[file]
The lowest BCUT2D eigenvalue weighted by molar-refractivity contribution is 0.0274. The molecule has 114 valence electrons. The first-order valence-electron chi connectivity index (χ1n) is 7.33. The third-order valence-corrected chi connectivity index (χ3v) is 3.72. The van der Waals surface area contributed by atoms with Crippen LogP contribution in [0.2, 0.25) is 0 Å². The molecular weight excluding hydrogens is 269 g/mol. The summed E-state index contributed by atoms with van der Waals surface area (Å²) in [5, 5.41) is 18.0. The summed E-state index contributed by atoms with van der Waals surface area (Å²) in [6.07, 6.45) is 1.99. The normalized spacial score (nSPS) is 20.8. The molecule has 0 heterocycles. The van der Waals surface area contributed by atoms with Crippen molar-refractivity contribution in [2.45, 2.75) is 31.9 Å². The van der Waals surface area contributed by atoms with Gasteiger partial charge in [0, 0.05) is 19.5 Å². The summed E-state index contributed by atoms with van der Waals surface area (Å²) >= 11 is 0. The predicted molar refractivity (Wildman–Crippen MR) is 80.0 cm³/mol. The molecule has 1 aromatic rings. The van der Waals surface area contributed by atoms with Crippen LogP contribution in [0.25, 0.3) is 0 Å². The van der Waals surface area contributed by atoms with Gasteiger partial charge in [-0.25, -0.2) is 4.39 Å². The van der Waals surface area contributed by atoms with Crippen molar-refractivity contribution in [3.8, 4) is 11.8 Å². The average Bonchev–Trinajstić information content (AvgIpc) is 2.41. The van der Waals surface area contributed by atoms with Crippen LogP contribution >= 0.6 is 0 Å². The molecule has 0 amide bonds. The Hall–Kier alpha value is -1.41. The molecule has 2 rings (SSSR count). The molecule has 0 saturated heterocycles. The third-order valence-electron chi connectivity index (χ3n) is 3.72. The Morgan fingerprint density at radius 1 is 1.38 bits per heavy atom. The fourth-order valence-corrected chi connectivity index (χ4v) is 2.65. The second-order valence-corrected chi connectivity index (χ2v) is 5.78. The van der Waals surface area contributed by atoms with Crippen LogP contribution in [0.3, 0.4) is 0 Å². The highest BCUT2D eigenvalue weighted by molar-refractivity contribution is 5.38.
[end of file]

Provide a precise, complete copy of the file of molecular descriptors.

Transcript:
The lowest BCUT2D eigenvalue weighted by molar-refractivity contribution is 0.0274. The molecule has 114 valence electrons. The first-order valence-electron chi connectivity index (χ1n) is 7.33. The third-order valence-corrected chi connectivity index (χ3v) is 3.72. The van der Waals surface area contributed by atoms with Crippen LogP contribution in [0.2, 0.25) is 0 Å². The molecular weight excluding hydrogens is 269 g/mol. The summed E-state index contributed by atoms with van der Waals surface area (Å²) in [5, 5.41) is 18.0. The summed E-state index contributed by atoms with van der Waals surface area (Å²) in [6.07, 6.45) is 1.99. The normalized spacial score (nSPS) is 20.8. The molecule has 0 heterocycles. The van der Waals surface area contributed by atoms with Crippen molar-refractivity contribution in [2.45, 2.75) is 31.9 Å². The van der Waals surface area contributed by atoms with Gasteiger partial charge in [0, 0.05) is 19.5 Å². The summed E-state index contributed by atoms with van der Waals surface area (Å²) >= 11 is 0. The predicted molar refractivity (Wildman–Crippen MR) is 80.0 cm³/mol. The molecule has 1 aromatic rings. The van der Waals surface area contributed by atoms with Crippen LogP contribution in [0.25, 0.3) is 0 Å². The van der Waals surface area contributed by atoms with Gasteiger partial charge in [-0.25, -0.2) is 4.39 Å². The van der Waals surface area contributed by atoms with Crippen molar-refractivity contribution in [3.8, 4) is 11.8 Å². The average Bonchev–Trinajstić information content (AvgIpc) is 2.41. The van der Waals surface area contributed by atoms with Crippen LogP contribution >= 0.6 is 0 Å². The molecule has 0 amide bonds. The Hall–Kier alpha value is -1.41. The molecule has 2 rings (SSSR count). The molecule has 0 saturated heterocycles. The third-order valence-electron chi connectivity index (χ3n) is 3.72. The Morgan fingerprint density at radius 1 is 1.38 bits per heavy atom. The fourth-order valence-corrected chi connectivity index (χ4v) is 2.65. The second-order valence-corrected chi connectivity index (χ2v) is 5.78. The van der Waals surface area contributed by atoms with Crippen LogP contribution in [0.3, 0.4) is 0 Å². The highest BCUT2D eigenvalue weighted by molar-refractivity contribution is 5.38.